What Macklemore’s “Neon Cathedral” Can Teach Christians

Until a day ago I had never heard of Macklemore. In case you are in the same boat as me let me bring you up to speed. Macklemore has been on the music scene since 2000 and has released a handful of albums. While doing this he has grown a noticeable online fan base. This fan base has only grown since the release of his latest project “The Heist“.

One of the more interesting songs, at least for me, on The Heist is a song entitled “Neon Cathedral”. In it Macklemore lays down powerful and profound lyrics that cut to the heart of the failure, in many ways, of the church. The song outlines a mans pursuit to drowned his feelings, fears and sins with hard liquor. In the song you hear a man that has traded the Christian Cathedral for the Neon Cathedral/Bar.

Macklemore weaves words together in such a poetical way that his point comes across both calm and strong. He leaves the listener feeling the pain that he sings about. His loss of faith seems genuine and because of that the song hits harder.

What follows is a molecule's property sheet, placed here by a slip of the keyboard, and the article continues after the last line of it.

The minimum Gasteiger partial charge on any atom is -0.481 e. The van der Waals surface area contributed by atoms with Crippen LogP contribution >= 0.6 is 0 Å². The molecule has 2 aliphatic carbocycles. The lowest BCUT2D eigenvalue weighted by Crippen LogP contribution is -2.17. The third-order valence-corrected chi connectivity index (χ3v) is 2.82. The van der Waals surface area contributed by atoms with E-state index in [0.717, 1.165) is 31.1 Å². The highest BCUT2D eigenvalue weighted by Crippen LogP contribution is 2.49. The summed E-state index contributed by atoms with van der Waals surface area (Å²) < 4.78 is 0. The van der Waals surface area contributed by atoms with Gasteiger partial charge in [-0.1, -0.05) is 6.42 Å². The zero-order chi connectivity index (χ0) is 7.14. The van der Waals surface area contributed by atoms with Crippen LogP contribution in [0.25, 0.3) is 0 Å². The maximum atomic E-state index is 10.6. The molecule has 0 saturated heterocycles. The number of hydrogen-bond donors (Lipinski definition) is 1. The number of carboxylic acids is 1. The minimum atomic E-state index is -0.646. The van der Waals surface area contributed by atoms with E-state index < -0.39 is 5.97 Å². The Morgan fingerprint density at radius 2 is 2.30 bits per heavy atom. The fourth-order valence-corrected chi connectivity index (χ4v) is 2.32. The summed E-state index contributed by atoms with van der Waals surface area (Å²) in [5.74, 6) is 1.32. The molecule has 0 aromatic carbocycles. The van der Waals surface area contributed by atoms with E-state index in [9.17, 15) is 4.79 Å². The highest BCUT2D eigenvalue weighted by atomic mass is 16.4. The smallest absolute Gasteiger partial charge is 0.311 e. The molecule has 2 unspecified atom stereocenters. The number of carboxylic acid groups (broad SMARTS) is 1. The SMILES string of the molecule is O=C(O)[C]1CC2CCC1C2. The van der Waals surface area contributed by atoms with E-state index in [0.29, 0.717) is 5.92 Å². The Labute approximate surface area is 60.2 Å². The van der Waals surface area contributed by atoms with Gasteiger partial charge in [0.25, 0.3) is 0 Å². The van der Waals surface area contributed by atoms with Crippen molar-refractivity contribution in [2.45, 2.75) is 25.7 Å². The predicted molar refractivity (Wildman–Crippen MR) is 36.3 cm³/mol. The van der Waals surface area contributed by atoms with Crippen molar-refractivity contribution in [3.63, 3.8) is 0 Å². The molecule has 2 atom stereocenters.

I read the Bible, but I forgot the verses
The liquor store is open later than the church is
Pured by their imperfections, everything that’s burning
To Hell with the confessions, all the “Lord Have Mercy’s”
Blessed in holy water, listen, oh Holy Father

Verses like this show a man that has given up on faith but only after being turned away from church.

Wouldn’t miss it for the world
Baptized in my vices and the bar is my church
Traded my artist and I pawned off the easel
Spend it all searching for God at the Neon Cathedral

Other verses like this show us a man that knows we are all worshiper but is lost in what to worship. This leads him to daily come to his “church” to “worship” and to search for a God that he has long since given up on.

If I had to suggest a song that you wouldn’t normally listen to I would suggest “Neon Cathedral”. I have listened to it all day and can’t get it out of my head. The questions I keep asking myself is, “How many people are there like Macklemore? How many people feel abandoned by the church and seek worship else where? How can the church, as a body, reach out to them?”

It’s time for those of us who claim Christ to get out of our holy huddles and start looking for ways to reach the lost.

If Macklemore’s words teach us anything it’s that the world is hurting and looking. The question is where will they end up?

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